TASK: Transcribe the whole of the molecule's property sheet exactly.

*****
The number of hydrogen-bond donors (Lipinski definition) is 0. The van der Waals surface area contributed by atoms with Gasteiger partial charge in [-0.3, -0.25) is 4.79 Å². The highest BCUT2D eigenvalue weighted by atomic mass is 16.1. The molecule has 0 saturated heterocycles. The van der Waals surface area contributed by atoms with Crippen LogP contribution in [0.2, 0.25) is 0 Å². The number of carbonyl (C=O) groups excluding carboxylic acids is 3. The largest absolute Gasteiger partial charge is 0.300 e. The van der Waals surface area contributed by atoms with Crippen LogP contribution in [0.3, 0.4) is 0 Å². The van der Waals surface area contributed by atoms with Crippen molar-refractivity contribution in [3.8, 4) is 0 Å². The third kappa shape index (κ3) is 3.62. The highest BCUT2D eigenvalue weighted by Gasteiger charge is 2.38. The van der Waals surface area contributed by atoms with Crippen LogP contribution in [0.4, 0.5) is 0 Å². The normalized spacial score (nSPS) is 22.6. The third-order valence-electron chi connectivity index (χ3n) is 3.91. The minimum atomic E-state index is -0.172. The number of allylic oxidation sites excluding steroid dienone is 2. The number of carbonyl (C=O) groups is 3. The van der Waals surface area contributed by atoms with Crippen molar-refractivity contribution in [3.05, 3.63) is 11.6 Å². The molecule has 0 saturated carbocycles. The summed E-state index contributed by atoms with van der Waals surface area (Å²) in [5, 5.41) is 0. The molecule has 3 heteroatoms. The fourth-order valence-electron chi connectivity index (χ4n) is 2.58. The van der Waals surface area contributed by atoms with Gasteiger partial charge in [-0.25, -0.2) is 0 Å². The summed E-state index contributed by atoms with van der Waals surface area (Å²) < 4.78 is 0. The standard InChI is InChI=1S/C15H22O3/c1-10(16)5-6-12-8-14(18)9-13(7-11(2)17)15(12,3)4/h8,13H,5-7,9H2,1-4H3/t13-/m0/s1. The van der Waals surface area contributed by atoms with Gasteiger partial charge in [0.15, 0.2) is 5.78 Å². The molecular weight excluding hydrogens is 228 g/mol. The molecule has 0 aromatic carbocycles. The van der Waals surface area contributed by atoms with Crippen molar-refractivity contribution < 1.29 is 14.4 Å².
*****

The number of hydrogen-bond donors (Lipinski definition) is 0. The van der Waals surface area contributed by atoms with Gasteiger partial charge in [-0.3, -0.25) is 4.79 Å². The highest BCUT2D eigenvalue weighted by atomic mass is 16.1. The molecule has 0 saturated heterocycles. The van der Waals surface area contributed by atoms with Crippen LogP contribution in [0.2, 0.25) is 0 Å². The number of carbonyl (C=O) groups excluding carboxylic acids is 3. The largest absolute Gasteiger partial charge is 0.300 e. The van der Waals surface area contributed by atoms with Crippen LogP contribution in [0.3, 0.4) is 0 Å². The van der Waals surface area contributed by atoms with Crippen molar-refractivity contribution in [3.8, 4) is 0 Å². The third kappa shape index (κ3) is 3.62. The highest BCUT2D eigenvalue weighted by Gasteiger charge is 2.38. The van der Waals surface area contributed by atoms with Crippen LogP contribution in [0.4, 0.5) is 0 Å². The normalized spacial score (nSPS) is 22.6. The third-order valence-electron chi connectivity index (χ3n) is 3.91. The minimum atomic E-state index is -0.172. The number of allylic oxidation sites excluding steroid dienone is 2. The number of carbonyl (C=O) groups is 3. The van der Waals surface area contributed by atoms with Crippen molar-refractivity contribution in [3.05, 3.63) is 11.6 Å². The molecule has 0 saturated carbocycles. The summed E-state index contributed by atoms with van der Waals surface area (Å²) in [5, 5.41) is 0. The molecule has 3 heteroatoms. The fourth-order valence-electron chi connectivity index (χ4n) is 2.58. The van der Waals surface area contributed by atoms with Gasteiger partial charge in [-0.25, -0.2) is 0 Å². The summed E-state index contributed by atoms with van der Waals surface area (Å²) < 4.78 is 0. The standard InChI is InChI=1S/C15H22O3/c1-10(16)5-6-12-8-14(18)9-13(7-11(2)17)15(12,3)4/h8,13H,5-7,9H2,1-4H3/t13-/m0/s1. The van der Waals surface area contributed by atoms with Gasteiger partial charge in [0.15, 0.2) is 5.78 Å². The molecular weight excluding hydrogens is 228 g/mol. The molecule has 0 aromatic carbocycles. The van der Waals surface area contributed by atoms with Crippen molar-refractivity contribution < 1.29 is 14.4 Å².